One exhibit among many in such an inquest might be James Bowman's American Spectator essay lambasting John McCain as a man lacking in the loyalty department. While I'm scarcely a fan of John McCain, the ambitious politician, questioning his loyalty and, by necessary implication, as loyalty is a component of honour, his integrity as well, strikes me as desperate and desperately misguided.
In context, the accusation is even worse:
But there are other parts of his record that bring him closer to the news media and (not, of course, coincidentally) the Democratic Party's presidential candidates in his understanding of honor. For such people, as Mr. Stephens says, "if it means anything at all to them, it seems to be mainly in the sense of the good opinion of America's traditional friends, many of whom opposed the Iraq venture from the start."
As an example, I would mention the countenance and the credibility that the senator's animadversions on "torture" by the Bush administration give to America's enemies, for whom the t-word is an invaluable propaganda tool. An essential element of honor has always been loyalty, and loyalty has never been Senator McCain's strongest suit. Rather, he has always been proud of being a "maverick" -- a man who likes to be thought of as one whose friends and comrades are less important to him than his own exquisite conscience.
So, John McCain is somehow lacking in loyalty because he has occasionally sought the counsel and opinions, the approbation of those skeptical of The War, the present Holy of Holies for the GOP - this, despite his ill-considered averral that America might have to remain in Iraq for a century in order to see the strategy through to its conclusion. This is baffling; or, rather, would be baffling were it not for the way warmongering has degraded conservative political discourse.
And, of course, McCain must be lacking in loyalty because his opposition to torture somehow impugns the dignity of the armed services and the nation, and lends "countenance and credibility" to the propaganda of our enemies. Bowman has inverted the realities in play here. Requiring, or even suggesting, that members of our armed services and intelligence agencies torture detainees and captives impugns both their dignity and that of the nation, inasmuch as there is nothing honourable in acts of torture, let alone those performed on helpless captives. Torture degrades those who order it, those who countenance it, those who play postmodernist with its definitions, and those who perform it, even more so than those who are subjected to it - this, because the former deprave themselves, while the latter endure, unwillingly, a degradation which does not necessarily touch the soul. And, finally, the policy and practice of torture itself lends "countenance and credibility" to the claims of our enemies. What is done in our name does not become not-torture merely because its moral reality is pointed out by self-interested jihadists who themselves engage in the practice; and it does not become not-torture merely because it is adverse to American interests for it to be torture.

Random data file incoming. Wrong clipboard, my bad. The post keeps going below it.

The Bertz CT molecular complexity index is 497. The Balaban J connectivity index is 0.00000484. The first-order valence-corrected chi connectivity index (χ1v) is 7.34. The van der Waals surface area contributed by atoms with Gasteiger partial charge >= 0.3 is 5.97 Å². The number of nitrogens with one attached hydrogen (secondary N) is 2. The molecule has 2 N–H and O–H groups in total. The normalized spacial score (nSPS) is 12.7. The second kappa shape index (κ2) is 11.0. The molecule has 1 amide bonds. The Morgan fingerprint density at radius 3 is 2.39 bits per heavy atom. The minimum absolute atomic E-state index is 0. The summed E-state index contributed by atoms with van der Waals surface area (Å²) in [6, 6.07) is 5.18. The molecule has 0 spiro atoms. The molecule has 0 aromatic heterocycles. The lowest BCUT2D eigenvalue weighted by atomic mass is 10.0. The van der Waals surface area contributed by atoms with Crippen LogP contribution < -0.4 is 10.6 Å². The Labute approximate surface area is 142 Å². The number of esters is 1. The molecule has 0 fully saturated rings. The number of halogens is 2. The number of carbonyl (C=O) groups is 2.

A second exhibit might be a report issued by a panel of five senior military strategists, in which it is recommended that a nuclear first-strike option remain an integral aspect of Western strategic planning. In a luridly Orwellian turn of phrase, the authors asseverate that
"The first use of nuclear weapons must remain in the quiver of escalation as the ultimate instrument to prevent the use of weapons of mass destruction."
To be fair, I might be getting ahead of myself by associating this lunacy with the political right; perhaps this is not a current preoccupation in those precincts. Then again, what were all those conjectural analyses of the logic of escalation about, five and six years ago, if not that we might be pressed to the point of using nuclear weapons to solve certain problems definitively? We must contemplate the use of weapons of mass destruction in order to prevent the use of weapons of mass destruction. This is discourse on the level of, say, "We had to destroy the village in order to save it", or "We had to risk killing the children in order to save them." Being translated, it essentially claims that we must be prepared to commit atrocities in order to prevent atrocities from being committed, because some atrocities are OK while others are not.
God save us from utilitarians with cattleprods, waterboards, and nuclear weapons.